Good luck.

  2. You, and perhaps your boyfriend – I don’t know, I didn’t get his side of things – are doomed not just now, but in all your relationships.

    You are two drama queens and dirty fighters. If only one partner is a drama queen and dirty fighter, the other, rational partner is doomed to abuse at the hands of the nutcase. If BOTH partners are drama queens and dirty fighters, things can get REALLY out of hand – maybe even physical – which is always a great delight to drama queens. Then they can say they were abused! Yay, peak-level drama!

    Here’s the main way I know you – probably your BF too, but you for sure – are not relationship material:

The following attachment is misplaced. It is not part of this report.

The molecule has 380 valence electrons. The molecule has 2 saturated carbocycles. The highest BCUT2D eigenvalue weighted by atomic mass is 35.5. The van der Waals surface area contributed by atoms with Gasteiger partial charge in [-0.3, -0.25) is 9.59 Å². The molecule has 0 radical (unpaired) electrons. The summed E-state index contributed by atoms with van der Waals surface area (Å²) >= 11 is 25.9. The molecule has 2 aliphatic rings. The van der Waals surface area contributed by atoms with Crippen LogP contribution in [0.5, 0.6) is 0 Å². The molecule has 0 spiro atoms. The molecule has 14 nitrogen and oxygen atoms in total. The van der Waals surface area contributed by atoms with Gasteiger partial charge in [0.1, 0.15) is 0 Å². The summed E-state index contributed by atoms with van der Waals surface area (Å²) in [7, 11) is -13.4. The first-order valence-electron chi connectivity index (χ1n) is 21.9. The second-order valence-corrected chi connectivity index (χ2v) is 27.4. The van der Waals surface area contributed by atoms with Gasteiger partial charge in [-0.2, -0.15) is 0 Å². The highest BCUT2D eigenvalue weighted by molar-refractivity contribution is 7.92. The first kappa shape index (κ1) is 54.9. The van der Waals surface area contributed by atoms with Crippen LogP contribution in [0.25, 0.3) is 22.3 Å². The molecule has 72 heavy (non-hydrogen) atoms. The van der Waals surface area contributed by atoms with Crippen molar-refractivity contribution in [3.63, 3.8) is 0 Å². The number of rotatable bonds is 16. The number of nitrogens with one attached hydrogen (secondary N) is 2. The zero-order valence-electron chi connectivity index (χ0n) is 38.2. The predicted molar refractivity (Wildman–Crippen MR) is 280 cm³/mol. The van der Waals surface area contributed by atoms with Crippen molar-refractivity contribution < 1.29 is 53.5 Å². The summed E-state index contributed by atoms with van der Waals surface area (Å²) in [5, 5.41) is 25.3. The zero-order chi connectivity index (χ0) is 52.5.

Citing your feelings as a mitigating factor, you say you know you weren’t nice. You say you instigated the fight. And then you conclude by asking how to fix this without apologizing.

    Why do you see an apology when you know you behaved badly as “begging” or “grovelling”? I’d just call it the right thing to do.

    What is it about you that can’t stomach saying, “I was upset last night, and I wasn’t nice. I’m sorry.”?

    I’m less charitable than Em&Lo. I see this as a major personality flaw – a big, childish, immature defect in your brain – which will prevent you from being happy in ANY relationship. This is something you need to work out by yourself. Break up, says I, and don’t enter another relationship until you think you’ve got this under wraps.

    Or, do what most people do: keep it up, get married, then have a horrendous divorce. Start dating again, and repeat.